Every McDonald’s, for instance, looks the same—the company deliberately tries to standardize stores’ architecture and what employees say to customers, so everything is a consistent cue to trigger eating routines. The foods at some chains are specifically engineered to deliver immediate rewards— the fries, for instance, are designed to begin disintegrating the moment they hit your tongue, in order to deliver a hit of salt and grease as fast as possible, causing your pleasure centers to light up and your brain to lock in the pattern. All the better for tightening the habit loop.
Claude Hopkins was best known for a series of rules he coined explaining how to create new habits among consumers. These rules would transform industries and eventually became conventional wisdom among marketers, educational reformers, public health professionals, politicians, and CEOs. Even today, Hopkins’s rules influence everything from how we buy cleaning supplies to the tools governments use for eradicating disease. They are fundamental to creating any new routine.
He created a craving. And that craving, it turns out, is what makes cues and rewards work. That craving is what powers the habit loop.
First, find a simple and obvious cue.
Second, clearly define the rewards.
This explains why habits are so powerful: They create neurological cravings. Most of the time, these cravings emerge so gradually that we’re not really aware they exist, so we’re often blind to their influence. But as we associate cues with certain rewards, a subconscious craving emerges in our brains that starts the habit loop spinning.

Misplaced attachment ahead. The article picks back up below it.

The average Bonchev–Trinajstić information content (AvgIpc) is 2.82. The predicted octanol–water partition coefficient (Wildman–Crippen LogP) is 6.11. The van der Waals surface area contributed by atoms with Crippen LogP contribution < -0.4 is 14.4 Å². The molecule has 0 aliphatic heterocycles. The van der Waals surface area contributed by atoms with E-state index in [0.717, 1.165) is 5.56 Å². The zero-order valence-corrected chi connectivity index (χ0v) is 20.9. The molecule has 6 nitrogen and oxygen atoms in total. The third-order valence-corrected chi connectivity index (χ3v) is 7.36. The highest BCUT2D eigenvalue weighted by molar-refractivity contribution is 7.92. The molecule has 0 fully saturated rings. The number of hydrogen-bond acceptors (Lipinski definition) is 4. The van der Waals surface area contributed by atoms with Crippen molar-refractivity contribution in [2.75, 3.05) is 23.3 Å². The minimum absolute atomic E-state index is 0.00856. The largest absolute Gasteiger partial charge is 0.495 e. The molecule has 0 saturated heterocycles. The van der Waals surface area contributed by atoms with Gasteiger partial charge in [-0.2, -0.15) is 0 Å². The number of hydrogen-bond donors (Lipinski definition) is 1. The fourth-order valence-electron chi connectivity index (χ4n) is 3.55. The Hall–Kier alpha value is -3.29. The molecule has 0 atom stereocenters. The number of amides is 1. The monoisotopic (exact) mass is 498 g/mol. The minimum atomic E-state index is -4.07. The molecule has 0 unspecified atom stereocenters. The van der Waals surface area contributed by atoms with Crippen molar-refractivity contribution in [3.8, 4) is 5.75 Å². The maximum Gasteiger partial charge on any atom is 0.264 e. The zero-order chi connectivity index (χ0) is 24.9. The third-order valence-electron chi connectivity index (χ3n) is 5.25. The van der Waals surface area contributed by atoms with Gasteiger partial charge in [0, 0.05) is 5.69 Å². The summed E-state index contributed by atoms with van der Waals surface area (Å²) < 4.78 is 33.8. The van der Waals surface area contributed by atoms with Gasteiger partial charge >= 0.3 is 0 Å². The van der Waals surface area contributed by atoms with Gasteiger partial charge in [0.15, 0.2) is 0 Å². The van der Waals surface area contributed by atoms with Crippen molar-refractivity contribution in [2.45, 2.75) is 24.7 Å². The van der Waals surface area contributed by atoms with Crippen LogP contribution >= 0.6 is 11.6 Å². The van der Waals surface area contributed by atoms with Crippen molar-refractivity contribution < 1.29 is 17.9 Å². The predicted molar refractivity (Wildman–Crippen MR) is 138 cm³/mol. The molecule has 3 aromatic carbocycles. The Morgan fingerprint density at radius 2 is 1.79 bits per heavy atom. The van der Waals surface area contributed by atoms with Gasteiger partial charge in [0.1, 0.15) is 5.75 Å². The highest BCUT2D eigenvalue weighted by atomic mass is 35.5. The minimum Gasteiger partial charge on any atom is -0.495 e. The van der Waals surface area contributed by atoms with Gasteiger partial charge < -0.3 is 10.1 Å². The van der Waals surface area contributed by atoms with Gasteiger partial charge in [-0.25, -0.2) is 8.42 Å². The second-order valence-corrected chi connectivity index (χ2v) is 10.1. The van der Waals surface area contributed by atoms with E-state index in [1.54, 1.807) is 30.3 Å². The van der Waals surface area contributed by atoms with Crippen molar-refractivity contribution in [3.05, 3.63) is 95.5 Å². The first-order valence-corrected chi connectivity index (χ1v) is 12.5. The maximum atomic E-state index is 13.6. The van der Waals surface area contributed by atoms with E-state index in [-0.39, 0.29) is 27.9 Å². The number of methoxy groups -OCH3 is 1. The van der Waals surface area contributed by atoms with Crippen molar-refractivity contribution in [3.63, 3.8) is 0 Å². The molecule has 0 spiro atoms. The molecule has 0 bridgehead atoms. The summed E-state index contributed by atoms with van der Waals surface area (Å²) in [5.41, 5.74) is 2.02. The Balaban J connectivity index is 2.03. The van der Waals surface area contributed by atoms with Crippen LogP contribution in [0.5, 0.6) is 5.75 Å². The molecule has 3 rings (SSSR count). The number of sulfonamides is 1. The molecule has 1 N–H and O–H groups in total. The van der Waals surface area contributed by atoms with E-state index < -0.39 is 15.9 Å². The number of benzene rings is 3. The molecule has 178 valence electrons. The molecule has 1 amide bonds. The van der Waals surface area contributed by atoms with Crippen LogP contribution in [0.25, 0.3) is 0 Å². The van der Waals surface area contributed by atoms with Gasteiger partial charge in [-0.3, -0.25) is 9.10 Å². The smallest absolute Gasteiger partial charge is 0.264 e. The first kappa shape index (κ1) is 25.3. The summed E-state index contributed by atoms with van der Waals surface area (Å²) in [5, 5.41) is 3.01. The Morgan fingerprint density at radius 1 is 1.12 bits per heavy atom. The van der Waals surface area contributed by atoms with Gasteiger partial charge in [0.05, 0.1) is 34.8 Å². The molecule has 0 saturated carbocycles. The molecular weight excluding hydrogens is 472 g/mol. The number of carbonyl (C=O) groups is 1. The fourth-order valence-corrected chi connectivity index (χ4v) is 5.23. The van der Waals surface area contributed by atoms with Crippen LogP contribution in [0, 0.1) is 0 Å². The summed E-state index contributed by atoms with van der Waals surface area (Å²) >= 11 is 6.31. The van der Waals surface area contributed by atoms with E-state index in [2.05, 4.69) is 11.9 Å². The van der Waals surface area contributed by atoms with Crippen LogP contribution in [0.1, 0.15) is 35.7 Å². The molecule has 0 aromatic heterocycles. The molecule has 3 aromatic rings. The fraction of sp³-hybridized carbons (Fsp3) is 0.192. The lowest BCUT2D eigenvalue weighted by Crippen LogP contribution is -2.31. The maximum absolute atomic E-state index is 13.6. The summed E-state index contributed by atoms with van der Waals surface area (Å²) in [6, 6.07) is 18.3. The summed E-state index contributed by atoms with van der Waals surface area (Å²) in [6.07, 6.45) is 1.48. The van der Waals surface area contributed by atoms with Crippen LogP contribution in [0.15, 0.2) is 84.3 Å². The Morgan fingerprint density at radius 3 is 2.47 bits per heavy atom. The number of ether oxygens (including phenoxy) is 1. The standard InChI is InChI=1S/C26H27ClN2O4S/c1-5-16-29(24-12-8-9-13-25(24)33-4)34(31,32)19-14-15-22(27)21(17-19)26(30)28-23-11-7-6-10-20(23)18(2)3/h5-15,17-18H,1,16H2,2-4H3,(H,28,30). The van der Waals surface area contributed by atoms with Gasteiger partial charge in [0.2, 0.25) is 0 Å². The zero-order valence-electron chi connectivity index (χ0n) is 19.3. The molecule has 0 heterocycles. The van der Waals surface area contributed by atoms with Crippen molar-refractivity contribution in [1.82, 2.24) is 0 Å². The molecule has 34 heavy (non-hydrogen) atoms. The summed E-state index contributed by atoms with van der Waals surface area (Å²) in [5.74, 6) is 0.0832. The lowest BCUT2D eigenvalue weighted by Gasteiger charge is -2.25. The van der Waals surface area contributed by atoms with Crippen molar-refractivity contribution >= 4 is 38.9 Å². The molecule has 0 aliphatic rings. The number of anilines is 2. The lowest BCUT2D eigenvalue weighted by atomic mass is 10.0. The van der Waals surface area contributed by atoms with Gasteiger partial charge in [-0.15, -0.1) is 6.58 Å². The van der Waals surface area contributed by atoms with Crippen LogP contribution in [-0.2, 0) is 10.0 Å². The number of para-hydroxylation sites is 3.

But countless studies have shown that a cue and a reward, on their own, aren’t enough for a new habit to last. Only when your brain starts expecting the reward— craving the endorphins or sense of accomplishment—will it become automatic to lace up your jogging shoes each morning. The cue, in addition to triggering a routine, must also trigger a craving for the reward to come.
“Consumers need some kind of signal that a product is working,” Tracy Sinclair, who was a brand manager for Oral-B and Crest Kids Toothpaste, told me. “We can make toothpaste taste like anything —blueberries, green tea—and as long as it has a cool tingle, people feel like their mouth is clean. The tingling doesn’t make the toothpaste work any better. It just convinces people it’s doing the job.”
“Foaming is a huge reward,” said Sinclair, the brand manager. “Shampoo doesn’t have to foam, but we add foaming chemicals because people expect it each time they wash their hair. Same thing with laundry detergent. And toothpaste—now every company adds sodium laureth sulfate to make toothpaste foam more. There’s no cleaning benefit, but people feel better when there’s a bunch of suds around their mouth. Once the customer starts expecting that foam, the habit starts growing.”